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Christian White on his critically acclaimed debut novel ‘The Nowhere Child’

‘When an American accountant approaches Melbourne woman Kimberly Leamy out of the blue and tells her he believes she is Sammy Went, a child who was abducted as a two-year old from her home in Manson, Kentucky, Kim believes this is a case of mistaken identity. But as she investigates her family, questions arise and she travels to Kentucky to find answers.’

1. Where did your ideas for ‘The Nowhere Child’ originate?
The central idea for the book came from an unlikely place – a heartbreaking conversation with my nan. She’s 98 years old and has aged dementia. On the Christmas before I started the book, she had mostly forgotten who I was and while I explained it to her, I began to wonder about how memory works – was my nan’s memory of me truly gone, or had she lost the ability to access it? After a little “research” (I can call it that now that I’m officially a writer, but at the time it was “procrastination”) I stumbled upon Decay Theory, a theory that suggests that if we don’t access a memory over a long enough period of time, there’s a chance that memory is still thumping around our head, we just can’t reach it anymore. This fascinated me, and I soon started to wonder about my own memories. Then in popped the thought: – what if the people you think are your parents are actually your kidnappers? There is, of course, no evidence of this, and the fact I had the thought at all speaks more about my own twisted brain and true crime obsession, but I knew it would make a great story.

2. How did the setting of Kentucky influence your novel?
For years, I’ve had a fascination with Pentecostal snake handlers – people who worship God by handling venomous snakes – and seeing as how most of the churches that practice this are in the American South, I knew I wanted to take the story to a small town deep into Kentucky. The setting had a huge effect on the story – not only was it a dark and interesting place for Kim to enter and explore, but it played into each of the central characters and created all sorts of interesting questions: what might it be like for a teenager in this small town, or a closeted gay man, or an African American sheriff, or someone who had lost their faith?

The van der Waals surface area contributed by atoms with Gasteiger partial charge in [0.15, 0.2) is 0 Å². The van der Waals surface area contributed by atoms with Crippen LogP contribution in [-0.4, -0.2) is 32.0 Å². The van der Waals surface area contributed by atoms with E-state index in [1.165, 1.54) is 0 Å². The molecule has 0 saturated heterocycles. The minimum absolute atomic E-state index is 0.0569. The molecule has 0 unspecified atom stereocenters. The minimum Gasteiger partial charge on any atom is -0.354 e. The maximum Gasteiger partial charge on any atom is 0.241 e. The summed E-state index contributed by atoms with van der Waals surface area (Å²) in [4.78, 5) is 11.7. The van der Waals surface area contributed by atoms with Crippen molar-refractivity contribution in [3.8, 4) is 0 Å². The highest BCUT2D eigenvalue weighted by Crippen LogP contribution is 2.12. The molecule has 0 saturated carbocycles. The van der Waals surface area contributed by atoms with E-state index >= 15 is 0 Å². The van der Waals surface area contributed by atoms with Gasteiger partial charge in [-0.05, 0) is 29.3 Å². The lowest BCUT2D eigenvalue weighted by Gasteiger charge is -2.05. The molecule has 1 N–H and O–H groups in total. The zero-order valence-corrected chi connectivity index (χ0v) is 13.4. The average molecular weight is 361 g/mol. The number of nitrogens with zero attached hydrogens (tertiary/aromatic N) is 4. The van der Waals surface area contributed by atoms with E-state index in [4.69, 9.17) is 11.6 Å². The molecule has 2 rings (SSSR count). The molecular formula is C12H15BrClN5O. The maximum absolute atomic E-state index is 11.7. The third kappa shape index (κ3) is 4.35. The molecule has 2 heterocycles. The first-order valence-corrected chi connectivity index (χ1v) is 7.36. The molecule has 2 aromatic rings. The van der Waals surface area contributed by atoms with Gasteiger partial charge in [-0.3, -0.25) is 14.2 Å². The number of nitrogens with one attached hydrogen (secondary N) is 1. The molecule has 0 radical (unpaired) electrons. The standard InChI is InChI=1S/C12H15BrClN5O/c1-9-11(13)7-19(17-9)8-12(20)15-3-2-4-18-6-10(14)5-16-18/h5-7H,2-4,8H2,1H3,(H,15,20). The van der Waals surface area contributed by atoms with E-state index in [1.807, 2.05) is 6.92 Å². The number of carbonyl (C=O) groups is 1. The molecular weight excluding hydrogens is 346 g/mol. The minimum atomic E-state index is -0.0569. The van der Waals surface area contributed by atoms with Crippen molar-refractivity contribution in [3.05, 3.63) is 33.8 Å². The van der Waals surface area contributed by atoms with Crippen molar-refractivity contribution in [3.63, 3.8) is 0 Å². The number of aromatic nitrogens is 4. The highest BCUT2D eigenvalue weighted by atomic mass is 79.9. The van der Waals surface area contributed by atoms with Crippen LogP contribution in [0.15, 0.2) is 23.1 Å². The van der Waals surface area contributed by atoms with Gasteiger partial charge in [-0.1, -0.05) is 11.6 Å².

3. How has winning the Victorian Premier’s Literary Award for an Unpublished Manuscript helped you with your writing career?
Before the VPLAs, I was working casual jobs to support by ‘writing habit’, an addiction that simply wasn’t going away. I had finished a manuscript I thought was pretty good but had no real idea how to take the next step. Winning the VPLAs put me on the radar of all the best publishers the country and overnight, turned my addiction/hobby/dream into a reality. It changed my life in the best possible way, and I’d encourage anyone who is thinking about entering a writing competition to go ahead and take the leap.

4. We heard author Toni Jordan in a recent podcast mention that ‘The Nowhere Child’ is the fifth manuscript you’ve written. What keeps you motivated to write the next book?
The Nowhere Child is the fifth manuscript I’ve attempted, the second I finished and first I thought was anywhere near good enough to show anyone. Ever since I was a kid I’ve loved writing stories and knew very early on I wanted to try to write for a living. Still, I
told myself that if I wasn’t a vastly successful writer by the age of 25, then I’d figure out a back up. 25 came and went, so I told myself if I wasn’t a vastly successful writer by the age of 30, then I’d figure out a back up. When I blew past 30 and I was still working casual jobs to make rent, a clear image formed in my mind: fifty years in the future, I’m recently deceased, my grandkids are cleaning out my assisted living unit and find a stack of unpublished manuscripts. It wasn’t the ideal scenario, but not a terrible one either, because writing had long since stopped being a choice. It was (and still is) something I can’t stop.

5. Do you have any advice for people wanting to write a novel?
Write a lot, read a lot, and if you don’t own Stephen King’s On Writing, rush out and buy it. I’m serious. Do it right now. Don’t even finish reading this sentence! It’s an amazing read and provides you with everything you need to start, write and, most importantly, finish a novel.

6. What’s next for you?
A film I co-wrote called Relic is currently in production, and the screen rights to ‘The Nowhere Child’ have recently been sold. I’m keeping very busy, although my primary focus is finishing book two, a mystery/thriller about two strong women: the wife of a man who is killed, and the wife of the man accused of his murder. I can’t wait to share it with the world!


The Nowhere Child by Christian White

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